APRIL 24, 2013 • In addition to his ongoing duties as the global president of Nintendo Co, Ltd., Satoru Iwata is taking the chief executive reigns at Nintendo of America from Tatsumi Kimishima. The latter is being promoted to managing director at the home office in Kyoto where he will oversee the Corporate Analysis and Administration, and General Affairs divisions. Kimishima has been CEO of the U.S. branch since 2006. Current Nintendo of America president Reggie Fils-Aime’s position will remain unchanged other than he now reports to Iwata. The gamemaker was not forthcoming as to why Iwata has taken on his new North American role, other than the move furthers the company’s unified global strategy of streamlining decision making and making Nintendo a more agile and competitive organization. One of the first changes Iwata announced in a financial results briefing was that Nintendo would not put on its traditional E3 press conference. The console maker will still exhibit on the show floor, but with no new hardware to tout, the decision was made to host a few smaller events that are specifically focused on the Nintendo software lineup for the U.S. market. Iwata said there will be one closed event for American distributors, and another closed hands-on experience event for Western gaming media.
The console maker announced a net profit of ¥7.10 billion ($71.7 million) for the fiscal year ending March 31, compared to a ¥43.20 billion ($434.3 million) loss in 2012. While an improvement, Nintendo fell short of the ¥14 billion ($140.7 million) in profit that had been previously forecasted. Despite the profit, net sales fell 1.9% to ¥635.4 billion ($6.4 billion). For the new fiscal year that started in April, Nintendo is forecasting a net profit of ¥55 billion ($553 million), and net sales of ¥920 billion ($9.3 billion). By March 31 the company had sold 3.45 million Wii Us instead of last January’s 4 million-unit estimate. The gamemaker had originally expected the system would sell 5.5 units globally. Nintendo is projecting 9 million Wii U units sold during the upcoming fiscal year (April 1, 2013 to March 31, 2014). Wii U software worldwide sales from the November launch to the end of March totaled 13.4 million. Nintendo projects that 38 million Wii U games will sell during the upcoming fiscal year. The 3DS handheld also turned in less than projected sales for the year at 14 million units, down from the 18.5 million units Nintendo had expected to sell. The company has high hopes for a 3DS rebound that will see 18 million units moved by March 31, 2014. Expectations are even higher for 3DS software with Nintendo saying it expects 80 million units sold, a 60% increase.
Impact: In terms of 3DS sales North America was a clear underperformer. This was especially true of the 3DS XL which sold significantly more in Japan and Europe than it did in North America. The launch of the Wii U was a disaster and once again North America did not do well. However, the Wii U struggled in all markets. Nintendo is only forecasting 9 million unit sales for fiscal 2014. In the same period of its lifespan (fiscal 2008) the Wii sold over 24 million units. Thus Nintendo is forecasting Wii U sales at about 37% of Wii sales.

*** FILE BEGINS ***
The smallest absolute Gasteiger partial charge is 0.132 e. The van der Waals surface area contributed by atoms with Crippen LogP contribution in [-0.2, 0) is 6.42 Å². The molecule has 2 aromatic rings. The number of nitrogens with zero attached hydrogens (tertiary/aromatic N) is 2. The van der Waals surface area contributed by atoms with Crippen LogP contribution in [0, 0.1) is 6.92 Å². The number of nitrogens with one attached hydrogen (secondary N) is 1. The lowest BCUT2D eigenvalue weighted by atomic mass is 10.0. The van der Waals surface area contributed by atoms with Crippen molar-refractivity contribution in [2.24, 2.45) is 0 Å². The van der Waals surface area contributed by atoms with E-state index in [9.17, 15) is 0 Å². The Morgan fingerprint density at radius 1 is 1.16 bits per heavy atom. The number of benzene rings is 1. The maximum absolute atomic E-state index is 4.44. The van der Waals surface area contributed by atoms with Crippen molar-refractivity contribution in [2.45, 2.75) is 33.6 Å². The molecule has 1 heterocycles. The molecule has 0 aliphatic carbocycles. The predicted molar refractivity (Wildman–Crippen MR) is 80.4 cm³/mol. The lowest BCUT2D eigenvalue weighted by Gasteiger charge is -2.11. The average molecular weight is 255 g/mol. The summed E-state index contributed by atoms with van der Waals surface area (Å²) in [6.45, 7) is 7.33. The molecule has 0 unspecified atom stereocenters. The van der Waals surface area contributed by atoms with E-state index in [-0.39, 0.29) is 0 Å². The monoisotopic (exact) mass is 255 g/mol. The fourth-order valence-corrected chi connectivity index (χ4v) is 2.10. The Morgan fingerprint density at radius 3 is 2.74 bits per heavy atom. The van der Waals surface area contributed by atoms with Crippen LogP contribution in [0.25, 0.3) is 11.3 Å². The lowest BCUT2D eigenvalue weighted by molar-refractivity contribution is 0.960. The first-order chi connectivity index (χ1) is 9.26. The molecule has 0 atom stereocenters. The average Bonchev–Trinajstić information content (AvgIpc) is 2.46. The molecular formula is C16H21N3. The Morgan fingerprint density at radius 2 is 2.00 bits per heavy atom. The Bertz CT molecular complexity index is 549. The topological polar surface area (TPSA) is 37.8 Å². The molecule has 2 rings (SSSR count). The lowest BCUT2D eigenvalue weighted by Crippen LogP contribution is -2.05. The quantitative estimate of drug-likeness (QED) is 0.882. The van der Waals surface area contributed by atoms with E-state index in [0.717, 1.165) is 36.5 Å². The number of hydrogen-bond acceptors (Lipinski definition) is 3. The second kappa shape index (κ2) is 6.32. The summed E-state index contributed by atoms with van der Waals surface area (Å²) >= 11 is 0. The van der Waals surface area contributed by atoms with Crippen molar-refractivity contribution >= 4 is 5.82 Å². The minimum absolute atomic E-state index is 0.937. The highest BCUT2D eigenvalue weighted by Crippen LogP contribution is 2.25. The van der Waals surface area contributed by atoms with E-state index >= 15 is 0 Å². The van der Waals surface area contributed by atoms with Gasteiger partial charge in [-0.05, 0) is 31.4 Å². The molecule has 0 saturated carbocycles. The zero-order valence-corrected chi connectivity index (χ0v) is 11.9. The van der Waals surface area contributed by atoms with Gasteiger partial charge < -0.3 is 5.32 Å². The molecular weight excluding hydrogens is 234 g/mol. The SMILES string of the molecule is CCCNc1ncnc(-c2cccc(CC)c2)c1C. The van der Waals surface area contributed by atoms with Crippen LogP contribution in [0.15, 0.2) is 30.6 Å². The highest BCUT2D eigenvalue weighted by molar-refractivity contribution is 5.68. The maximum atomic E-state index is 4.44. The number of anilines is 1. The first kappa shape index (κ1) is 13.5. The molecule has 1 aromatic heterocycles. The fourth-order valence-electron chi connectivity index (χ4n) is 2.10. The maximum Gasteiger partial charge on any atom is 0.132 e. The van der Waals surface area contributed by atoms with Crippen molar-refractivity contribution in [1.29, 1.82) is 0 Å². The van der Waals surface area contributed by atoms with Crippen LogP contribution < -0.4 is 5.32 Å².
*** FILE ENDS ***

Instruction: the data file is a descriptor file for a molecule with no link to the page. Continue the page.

It seems clear that corporate headquarters in Japan is not happy with Nintendo of America’s performance and they clearly have reason to take drastic action. NOA’s efforts the past couple years have been a catastrophe on almost every level. Much of this was due to lack of execution on basic stuff like product marketing. There has been a great deal of turnover among NOA staff, especially in marketing. The Wii U was launched with minimal marketing support which was surprising given Nintendo’s great track record of promoting new products. Clearly a change in execution has been long overdue. The damage done is enormous but there is the possibility of a turnaround. The fact is that the general public is not really aware the Wii U even exists so it is an opportunity for Nintendo to almost start from scratch.
Iwata’s mandate is obviously to streamline oversight and execution at NOA. Not putting on an E3 press conference obviously fits within the streamlining goal, yet we wonder whether this move may well be counter-productive. Concentrating on more games for the Wii U and 3DS is wise, but we still are unsure how many mainstream consumers actually understand the compelling features of Nintendo’s latest hardware. In the same briefing that he announced the E3 changes, Iwata admitted Nintendo had not been able to solidly communicate the product value of Wii U to consumers, and even described how some people have the misunderstanding that Wii U is just Wii with a pad for games, while others even consider Wii U GamePad as a peripheral device connectable to Wii. The conclusion he draws is that there is no Wii Sports title for the Wii U that immediately communicates the value of the new system. That may well be a major contributing factor, but in our estimation, NOA simply has not told the Wii U story in any satisfactory way through marketing.